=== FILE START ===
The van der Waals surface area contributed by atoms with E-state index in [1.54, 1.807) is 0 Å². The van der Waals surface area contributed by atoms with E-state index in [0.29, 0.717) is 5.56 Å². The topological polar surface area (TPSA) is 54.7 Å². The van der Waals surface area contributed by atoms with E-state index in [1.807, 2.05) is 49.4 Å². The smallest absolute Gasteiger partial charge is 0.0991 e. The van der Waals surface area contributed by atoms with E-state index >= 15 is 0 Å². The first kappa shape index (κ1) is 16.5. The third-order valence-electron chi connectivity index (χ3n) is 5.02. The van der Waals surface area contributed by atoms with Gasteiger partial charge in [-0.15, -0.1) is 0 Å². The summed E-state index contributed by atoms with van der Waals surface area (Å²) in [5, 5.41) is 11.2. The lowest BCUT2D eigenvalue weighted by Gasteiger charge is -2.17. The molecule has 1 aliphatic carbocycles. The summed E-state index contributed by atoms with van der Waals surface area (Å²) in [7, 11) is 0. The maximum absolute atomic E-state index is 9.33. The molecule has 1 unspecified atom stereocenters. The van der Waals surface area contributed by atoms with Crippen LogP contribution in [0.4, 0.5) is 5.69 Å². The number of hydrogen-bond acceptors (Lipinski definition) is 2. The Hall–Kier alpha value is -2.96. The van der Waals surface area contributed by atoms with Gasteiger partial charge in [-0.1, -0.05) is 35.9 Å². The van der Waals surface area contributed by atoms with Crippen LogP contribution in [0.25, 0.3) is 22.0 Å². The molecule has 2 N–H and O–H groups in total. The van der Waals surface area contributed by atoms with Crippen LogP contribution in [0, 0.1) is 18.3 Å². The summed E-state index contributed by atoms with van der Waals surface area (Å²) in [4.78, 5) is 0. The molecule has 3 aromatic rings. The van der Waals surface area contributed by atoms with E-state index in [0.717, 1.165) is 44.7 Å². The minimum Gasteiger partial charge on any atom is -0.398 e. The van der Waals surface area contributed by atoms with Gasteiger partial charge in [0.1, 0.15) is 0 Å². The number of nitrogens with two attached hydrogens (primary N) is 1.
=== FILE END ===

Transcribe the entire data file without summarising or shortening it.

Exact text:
The van der Waals surface area contributed by atoms with E-state index in [1.54, 1.807) is 0 Å². The van der Waals surface area contributed by atoms with E-state index in [0.29, 0.717) is 5.56 Å². The topological polar surface area (TPSA) is 54.7 Å². The van der Waals surface area contributed by atoms with E-state index in [1.807, 2.05) is 49.4 Å². The smallest absolute Gasteiger partial charge is 0.0991 e. The van der Waals surface area contributed by atoms with E-state index >= 15 is 0 Å². The first kappa shape index (κ1) is 16.5. The third-order valence-electron chi connectivity index (χ3n) is 5.02. The van der Waals surface area contributed by atoms with Gasteiger partial charge in [-0.15, -0.1) is 0 Å². The summed E-state index contributed by atoms with van der Waals surface area (Å²) in [5, 5.41) is 11.2. The lowest BCUT2D eigenvalue weighted by Gasteiger charge is -2.17. The molecule has 1 aliphatic carbocycles. The summed E-state index contributed by atoms with van der Waals surface area (Å²) in [7, 11) is 0. The maximum absolute atomic E-state index is 9.33. The molecule has 1 unspecified atom stereocenters. The van der Waals surface area contributed by atoms with Crippen LogP contribution in [0.4, 0.5) is 5.69 Å². The number of hydrogen-bond acceptors (Lipinski definition) is 2. The Hall–Kier alpha value is -2.96. The van der Waals surface area contributed by atoms with Gasteiger partial charge in [-0.1, -0.05) is 35.9 Å². The van der Waals surface area contributed by atoms with Crippen LogP contribution in [0.25, 0.3) is 22.0 Å². The molecule has 2 N–H and O–H groups in total. The van der Waals surface area contributed by atoms with Crippen LogP contribution in [0, 0.1) is 18.3 Å². The summed E-state index contributed by atoms with van der Waals surface area (Å²) in [4.78, 5) is 0. The molecule has 3 aromatic rings. The van der Waals surface area contributed by atoms with E-state index in [0.717, 1.165) is 44.7 Å². The minimum Gasteiger partial charge on any atom is -0.398 e. The van der Waals surface area contributed by atoms with Gasteiger partial charge in [0.1, 0.15) is 0 Å². The number of nitrogens with two attached hydrogens (primary N) is 1.